Antonov Uprising

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The Antonov Uprising (19201921) was a large, well-organized peasant revolt in the Tambov province of Central Russia. Part of the Green Movement, the uprising threatened Communist power in 1921 and was a major reason for the abandonment of War Communism.

Alexander Antonov (18891922) was a Socialist Revolutionary (SR) whom the February Revolution rescued from a long prison sentence for robbing railroad station ticket offices. He returned to Tambov province in 1917 to become a district police official under the Provisional Government. He left this post in April 1918 and went underground, organizing an armed guerrilla group to resist the new Communist government.

Increasingly severe food-procurement and conscription policies, along with a drought, pushed Tambov peasants into a spontaneous rebellion against the Communist government in August 1920. Seizing the opportunity, Antonov put himself at the head of the rebellion. He organized a territorially-based army divided into regiments, which he recruited from the many local World War I and civil war veterans. Local socialists created a strong network of local committees (STKsoiuz trudovogo krestian'stva, Union of the Working Peasantry) that created an alternative, noncommunist government in the province. While they fought the Communist government, they did have wider plans. Their program (which survives in various versions) called for an end to civil war, the convening of a freely elected Constituent Assembly, land to the peasants, and workers' control of industry.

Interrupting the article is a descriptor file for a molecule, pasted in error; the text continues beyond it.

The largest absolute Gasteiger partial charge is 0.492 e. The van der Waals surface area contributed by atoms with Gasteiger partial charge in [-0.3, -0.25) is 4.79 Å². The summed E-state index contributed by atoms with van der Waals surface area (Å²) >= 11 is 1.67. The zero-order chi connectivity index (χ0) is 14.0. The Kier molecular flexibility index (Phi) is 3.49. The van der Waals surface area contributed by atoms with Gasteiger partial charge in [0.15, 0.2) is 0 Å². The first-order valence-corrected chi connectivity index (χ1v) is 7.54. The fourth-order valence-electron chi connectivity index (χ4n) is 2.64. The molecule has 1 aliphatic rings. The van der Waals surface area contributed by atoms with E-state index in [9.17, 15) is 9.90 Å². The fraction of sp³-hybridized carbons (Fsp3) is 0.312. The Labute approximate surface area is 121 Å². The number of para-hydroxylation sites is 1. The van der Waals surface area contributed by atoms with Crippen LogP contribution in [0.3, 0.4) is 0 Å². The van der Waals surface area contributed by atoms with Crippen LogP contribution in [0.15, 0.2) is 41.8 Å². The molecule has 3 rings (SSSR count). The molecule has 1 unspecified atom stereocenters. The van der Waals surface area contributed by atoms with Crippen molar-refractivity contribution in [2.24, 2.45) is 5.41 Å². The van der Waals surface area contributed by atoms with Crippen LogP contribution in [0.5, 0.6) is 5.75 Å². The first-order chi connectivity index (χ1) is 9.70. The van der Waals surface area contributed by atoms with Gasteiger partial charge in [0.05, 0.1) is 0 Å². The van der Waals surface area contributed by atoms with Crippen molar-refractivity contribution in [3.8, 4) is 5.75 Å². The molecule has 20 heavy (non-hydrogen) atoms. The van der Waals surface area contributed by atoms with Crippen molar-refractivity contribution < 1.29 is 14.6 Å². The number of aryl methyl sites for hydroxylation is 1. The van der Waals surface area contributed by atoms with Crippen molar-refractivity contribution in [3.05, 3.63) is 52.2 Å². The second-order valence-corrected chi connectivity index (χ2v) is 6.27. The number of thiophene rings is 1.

Initial attempts to suppress this rebellion were failures. The few troops in the province were unreliable, and often went over to the insurgents. By spring 1921 the insurgents controlled much of the countryside, had halted grain procurement, and threatened rail communications through the province. The central government responded with reforms and repression. Forced grain procurement and conscription were curtailed, removing the greatest irritants to the peasantry. The end of the Polish-Russian war enabled the Communist government to move fifty thousand troops to the province, including crack cavalry brigades, automobile detachments, airplanes, and artillery. By the end of July 1921 the insurgency was crushed. Its regiments were run to ground and annihilated by the larger, better-armed Red Army forces. The Cheka rooted out the STKs and shot or exiled thousands of insurgents. Antonov himself remained at large for another year, but died in a Cheka ambush on June 24, 1922.

See also: civil war of 19171922; green movement; socialist revolutionaries; war communism


DuGarm, A. Delano. (1997). "Peasant Wars in Tambov Province." In The Bolsheviks in Russian Society, ed. Vladimir Brovkin. New Haven, CT: Yale University Press.

Radkey, Oliver. (1976). The Unknown Civil War in Soviet Russia. Stanford, CA: Hoover Institution Press.

A. Delano DuGarm